It looks like something out of a sci-fi film, consumers and bank salespeople conducting business by swiping their hands across a table-top screen. In reality, the Surface technology is Microsoft's latest foray into retail innovation, and just one of the latest technology products that aims to sweeten the branch experience for customers that are less and less likely to drop in.
The Surface technology is a 30-inch table-top screen that has customers and a bank employee sitting across from each other and moving through digital content - including information on products and services - by touching and swiping the screen with their hands. Adam Brownstein, director of business development for Microsoft Surface, says this visual and physical interaction helps build "a sense of trust" and engages the customer better in the search and discovery of information about the financial topic at hand.
Early takers of Surface include Barclays, which deployed the technology as part of its 8,000-square-foot branch in Piccadilly Circus in London, the fourth busiest intersection in the world with an estimated 27 million visitors per year. Bank executives figured they had a rare opportunity to incorporate branch innovations that could catch the eye and lure in thousands of potential customers each day.
And they weren't wrong. When the branch opened in December, 7,000 people passed through the branch, and since then the daily foot traffic has averaged 4,000, says Erin Biertzer, head of distribution services at Barclays. Among the many high-tech touches in the branch is Surface.
Customers that first use the Surface technology often think of the Tom Cruise movie "Minority Report," in which the Cruise character uses his hands to quickly move images around on a huge screen during his criminal investigation, Biertzer says. "We wanted to attract customers in a cool and innovative way and inform them about products and features in a way they remember us." Since the Piccadilly Branch opened sales of its Premier Life product - the only product so far sold via Surface - has increased 50 percent, a gain Biertzer attributes largely to the technology. Premier Banking is a service that's built on expert advice, exclusive products and personal service. It costs from £17.50 to £25 per month.
Brownstein says Microsoft is engaged "with a number of banks internationally and in the U.S. about deployments." Microsoft is also partnering with others to bring new branch technologies to market. NCR Corp. has integrated a variety of devices, such as PIN pads and contactless readers, with the Surface technology. The NCR concept - which has not been deployed - works like this: a customer enters a bank branch and reviews posters on various deposit and loan products. Using their mobile phone that's equipped with an NFC chip, the customer can download details of the product he or she is interested in. The customer can then take their phone to a surface table, which can extract the information and begin a more in-depth, interactive study of the product. One of the big advantages of this system is that a smart token inside the phone can automatically populate the product form residing on the surface table with basic information such as address, phone numbers, etc. This process leaves more time for the customer and bank employee to discuss the product and not spend time gathering mundane information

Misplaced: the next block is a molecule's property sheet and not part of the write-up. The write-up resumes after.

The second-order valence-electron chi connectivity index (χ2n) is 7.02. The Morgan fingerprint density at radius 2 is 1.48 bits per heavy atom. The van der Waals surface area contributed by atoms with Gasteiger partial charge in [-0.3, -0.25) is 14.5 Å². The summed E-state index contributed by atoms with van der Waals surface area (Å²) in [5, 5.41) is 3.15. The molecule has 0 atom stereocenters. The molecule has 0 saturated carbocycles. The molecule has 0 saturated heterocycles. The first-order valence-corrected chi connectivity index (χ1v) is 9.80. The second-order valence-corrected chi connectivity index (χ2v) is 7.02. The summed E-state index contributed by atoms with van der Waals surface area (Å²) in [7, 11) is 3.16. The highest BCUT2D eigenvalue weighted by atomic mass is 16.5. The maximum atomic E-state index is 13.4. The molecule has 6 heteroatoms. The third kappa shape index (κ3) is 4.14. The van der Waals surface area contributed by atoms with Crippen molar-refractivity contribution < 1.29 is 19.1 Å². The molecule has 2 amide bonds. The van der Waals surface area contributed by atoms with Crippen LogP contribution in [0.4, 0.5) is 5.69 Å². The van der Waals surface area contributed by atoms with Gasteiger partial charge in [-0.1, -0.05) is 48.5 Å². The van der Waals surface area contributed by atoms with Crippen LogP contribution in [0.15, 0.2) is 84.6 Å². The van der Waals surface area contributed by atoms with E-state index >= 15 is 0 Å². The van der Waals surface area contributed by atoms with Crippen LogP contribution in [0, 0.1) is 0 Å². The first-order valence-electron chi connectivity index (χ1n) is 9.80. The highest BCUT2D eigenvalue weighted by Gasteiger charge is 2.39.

But before a customer gets a chance to sit down with a sales rep, the time spent waiting in line can be particularly irksome. As people wait, they increasingly feel trapped, anxious, and irritated - it's hardly a mindset that lends itself to building trust with the institution and signing up for more products and services. To overcome the waiting problem, Peter VanSickle, vp of strategic development at Envision, is promoting "queue management," a handheld paging device given to a customer that vibrates when it's that customer's turn to speak with an advisor. No more waiting in line; in the meantime the customer is free to relax in front of a TV, or browse information without the pressure of a sales person hanging over their shoulder, or the worry that they'll lose their place in line. That extra time might lead to extra sales. Something as simple as a plasma TV can reduce a customer's perceived wait time by 20 percent, Barclay's Biertzer says.
But Bob Meara, a senior analyst at Celent, cautions that concepts such as Surface and queue management are hobbled when a bank's legacy systems can't talk easily to each other, which is often the case at big U.S. banks. Fixing this problem is expensive, he says, and is fighting headwinds from profit losses, depleted capital, stepped up regulatory scrutiny, and declining sales volume at branches. "Banks will be challenged with overall branch profitability," he says.